The episode "Bye, Bye Birdie" was also inspired by the experience of writer George Maestri, who once babysat a friend’s bird when he was 12, only for the pet to die on him.

3 Making A Belch Of Destiny

Belch of Destiny on Rocko's Modern Life.

The "Belch of Destiny" ranks among Murray’s favorite episodes of Rocko’s Modern Life, and focuses on Heffer and his unique talent for “belch talking” – something which greatly displeases his adoptive father on the show. While creating the episode, Murray and the writers got wind that David Pritchard, a former Warner Brothers producer whose credits include Comrades of Summer, was capable of recreating the burp speech they needed for the episode.

After an initial audition, Pritchard was brought in for an official recording session, where he was plied with beer, spaghetti, and even an extra spicy burrito to prepare. Unfortunately, he was unable to belch on the spot. He did eventually record for the show in private, with segments from those recordings, as well as his initial audition, used in the series.

2 Rocko Paved The Way For Spongebob

When Rocko’s Modern Life finally went off the air in 1996, several notable members of the cast and creative team found their way onto Spongebob Squarepants. Spongebob creator Stephen Hillenburg decided to pursue a series centered on the deep sea character immediately after Rocko finished, along with a little help and encouragement from fellow Rocko’s Modern Life writer Martin Olson.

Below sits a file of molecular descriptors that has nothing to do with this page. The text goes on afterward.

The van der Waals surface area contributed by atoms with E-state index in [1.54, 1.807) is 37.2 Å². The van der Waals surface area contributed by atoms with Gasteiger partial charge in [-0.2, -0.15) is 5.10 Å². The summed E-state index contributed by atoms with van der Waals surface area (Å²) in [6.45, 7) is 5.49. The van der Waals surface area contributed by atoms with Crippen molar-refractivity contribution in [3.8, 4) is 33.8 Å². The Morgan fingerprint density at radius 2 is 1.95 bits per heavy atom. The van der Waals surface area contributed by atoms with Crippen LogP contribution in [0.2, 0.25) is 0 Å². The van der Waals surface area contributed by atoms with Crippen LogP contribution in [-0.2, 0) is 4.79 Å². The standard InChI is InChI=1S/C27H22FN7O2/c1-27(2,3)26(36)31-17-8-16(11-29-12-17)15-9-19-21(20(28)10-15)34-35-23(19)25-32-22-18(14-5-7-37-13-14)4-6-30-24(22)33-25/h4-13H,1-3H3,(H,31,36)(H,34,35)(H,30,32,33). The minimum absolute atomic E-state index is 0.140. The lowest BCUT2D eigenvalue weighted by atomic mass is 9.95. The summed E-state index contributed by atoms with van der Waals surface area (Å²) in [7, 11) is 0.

Much like Rocko’s Modern Life, Spongebob Squarepants actually first featured in an unpublished comic book from the late 1980s, which Hillenburg was later able to turn into an animated series. Other creatives who worked behind the scenes on Rocko’s Modern Life before moving on to Spongebob Squarepants include Alan Smart, Derek Drymon, Nicolas Carr, and Nick Jennings, while the vocal talents of Tom Kenny (Heffer/Spongebob) and Doug Laurence (Filburt/Plankton) were also brought on board for the series.

Spongebob may have played it safer, but it kept the same subversive style and inventive characters as Rocko, albeit in a markedly different setting.

1 Working on Rocko’s Modern Life Was LOTS Of Fun

Belch of Destiny on Rocko's Modern Life.

Murray has always maintained that he ran a very relaxed workplace from his San Francisco studio while working on Rocko’s Modern Life, and that many of his former co-workers have told him it was the most fun they ever had. While they may have had their run-ins with Nickelodeon, the team behind the show got on well, and seem to have fostered a fun atmosphere on the job.

Pranks were commonplace among co-workers, while children were welcome in the studio during work hours. Afternoon breaks were encouraged and workers would often be seen completing important tasks on couches in their pajamas. Spontaneous group sing-a-longs were also part and parcel of daily life. All this, and the show never missed a single production deadline.